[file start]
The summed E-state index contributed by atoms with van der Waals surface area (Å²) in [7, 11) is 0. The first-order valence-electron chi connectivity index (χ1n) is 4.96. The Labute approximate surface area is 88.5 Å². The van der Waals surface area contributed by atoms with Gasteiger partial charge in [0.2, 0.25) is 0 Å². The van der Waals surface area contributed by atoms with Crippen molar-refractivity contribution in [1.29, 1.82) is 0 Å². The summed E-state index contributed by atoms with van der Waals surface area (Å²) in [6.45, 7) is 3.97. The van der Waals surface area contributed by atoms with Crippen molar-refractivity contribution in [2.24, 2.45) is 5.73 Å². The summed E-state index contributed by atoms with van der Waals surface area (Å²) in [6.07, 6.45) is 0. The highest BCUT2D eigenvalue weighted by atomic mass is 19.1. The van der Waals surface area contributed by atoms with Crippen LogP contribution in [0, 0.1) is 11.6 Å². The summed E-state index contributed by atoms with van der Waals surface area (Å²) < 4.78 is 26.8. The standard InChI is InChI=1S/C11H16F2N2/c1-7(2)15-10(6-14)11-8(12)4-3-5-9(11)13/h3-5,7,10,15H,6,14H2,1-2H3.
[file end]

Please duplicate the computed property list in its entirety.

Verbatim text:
The summed E-state index contributed by atoms with van der Waals surface area (Å²) in [7, 11) is 0. The first-order valence-electron chi connectivity index (χ1n) is 4.96. The Labute approximate surface area is 88.5 Å². The van der Waals surface area contributed by atoms with Gasteiger partial charge in [0.2, 0.25) is 0 Å². The van der Waals surface area contributed by atoms with Crippen molar-refractivity contribution in [1.29, 1.82) is 0 Å². The summed E-state index contributed by atoms with van der Waals surface area (Å²) in [6.45, 7) is 3.97. The van der Waals surface area contributed by atoms with Crippen molar-refractivity contribution in [2.24, 2.45) is 5.73 Å². The summed E-state index contributed by atoms with van der Waals surface area (Å²) in [6.07, 6.45) is 0. The highest BCUT2D eigenvalue weighted by atomic mass is 19.1. The van der Waals surface area contributed by atoms with Crippen LogP contribution in [0, 0.1) is 11.6 Å². The summed E-state index contributed by atoms with van der Waals surface area (Å²) < 4.78 is 26.8. The standard InChI is InChI=1S/C11H16F2N2/c1-7(2)15-10(6-14)11-8(12)4-3-5-9(11)13/h3-5,7,10,15H,6,14H2,1-2H3.